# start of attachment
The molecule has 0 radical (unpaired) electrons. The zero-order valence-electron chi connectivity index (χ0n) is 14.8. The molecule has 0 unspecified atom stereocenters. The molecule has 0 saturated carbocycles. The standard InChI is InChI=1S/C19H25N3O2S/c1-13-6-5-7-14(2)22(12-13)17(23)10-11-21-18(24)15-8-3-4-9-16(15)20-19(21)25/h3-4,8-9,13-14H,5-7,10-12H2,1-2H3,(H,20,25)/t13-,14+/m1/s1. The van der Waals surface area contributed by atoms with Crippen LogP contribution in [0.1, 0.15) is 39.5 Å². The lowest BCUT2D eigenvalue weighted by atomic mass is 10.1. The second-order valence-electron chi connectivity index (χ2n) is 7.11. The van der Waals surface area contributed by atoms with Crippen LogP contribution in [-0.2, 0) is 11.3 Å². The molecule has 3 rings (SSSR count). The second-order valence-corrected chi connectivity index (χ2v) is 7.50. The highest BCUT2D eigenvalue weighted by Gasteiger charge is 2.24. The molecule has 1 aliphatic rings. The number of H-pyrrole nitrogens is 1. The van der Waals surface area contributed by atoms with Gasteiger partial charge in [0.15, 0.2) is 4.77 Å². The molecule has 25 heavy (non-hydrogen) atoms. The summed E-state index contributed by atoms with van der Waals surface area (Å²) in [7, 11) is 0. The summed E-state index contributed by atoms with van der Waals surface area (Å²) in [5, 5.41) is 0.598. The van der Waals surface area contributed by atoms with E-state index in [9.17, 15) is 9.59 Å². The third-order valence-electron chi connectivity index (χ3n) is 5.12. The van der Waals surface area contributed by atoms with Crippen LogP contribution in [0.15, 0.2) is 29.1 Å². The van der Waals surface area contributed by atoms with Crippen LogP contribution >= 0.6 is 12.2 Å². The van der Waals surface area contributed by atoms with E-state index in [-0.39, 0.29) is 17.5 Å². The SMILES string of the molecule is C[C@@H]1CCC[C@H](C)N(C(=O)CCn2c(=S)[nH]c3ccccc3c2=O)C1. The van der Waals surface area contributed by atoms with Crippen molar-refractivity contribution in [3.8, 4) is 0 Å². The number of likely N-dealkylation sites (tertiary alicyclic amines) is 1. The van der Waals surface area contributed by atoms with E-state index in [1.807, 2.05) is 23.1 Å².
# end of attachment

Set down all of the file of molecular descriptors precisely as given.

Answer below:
The molecule has 0 radical (unpaired) electrons. The zero-order valence-electron chi connectivity index (χ0n) is 14.8. The molecule has 0 unspecified atom stereocenters. The molecule has 0 saturated carbocycles. The standard InChI is InChI=1S/C19H25N3O2S/c1-13-6-5-7-14(2)22(12-13)17(23)10-11-21-18(24)15-8-3-4-9-16(15)20-19(21)25/h3-4,8-9,13-14H,5-7,10-12H2,1-2H3,(H,20,25)/t13-,14+/m1/s1. The van der Waals surface area contributed by atoms with Crippen LogP contribution in [0.1, 0.15) is 39.5 Å². The lowest BCUT2D eigenvalue weighted by atomic mass is 10.1. The second-order valence-electron chi connectivity index (χ2n) is 7.11. The van der Waals surface area contributed by atoms with Crippen LogP contribution in [-0.2, 0) is 11.3 Å². The molecule has 3 rings (SSSR count). The second-order valence-corrected chi connectivity index (χ2v) is 7.50. The highest BCUT2D eigenvalue weighted by Gasteiger charge is 2.24. The molecule has 1 aliphatic rings. The number of H-pyrrole nitrogens is 1. The van der Waals surface area contributed by atoms with Gasteiger partial charge in [0.15, 0.2) is 4.77 Å². The molecule has 25 heavy (non-hydrogen) atoms. The summed E-state index contributed by atoms with van der Waals surface area (Å²) in [7, 11) is 0. The summed E-state index contributed by atoms with van der Waals surface area (Å²) in [5, 5.41) is 0.598. The van der Waals surface area contributed by atoms with E-state index in [9.17, 15) is 9.59 Å². The third-order valence-electron chi connectivity index (χ3n) is 5.12. The van der Waals surface area contributed by atoms with Crippen LogP contribution in [0.15, 0.2) is 29.1 Å². The van der Waals surface area contributed by atoms with Crippen LogP contribution >= 0.6 is 12.2 Å². The van der Waals surface area contributed by atoms with E-state index in [-0.39, 0.29) is 17.5 Å². The SMILES string of the molecule is C[C@@H]1CCC[C@H](C)N(C(=O)CCn2c(=S)[nH]c3ccccc3c2=O)C1. The van der Waals surface area contributed by atoms with Crippen molar-refractivity contribution in [3.8, 4) is 0 Å². The number of likely N-dealkylation sites (tertiary alicyclic amines) is 1. The van der Waals surface area contributed by atoms with E-state index in [1.807, 2.05) is 23.1 Å².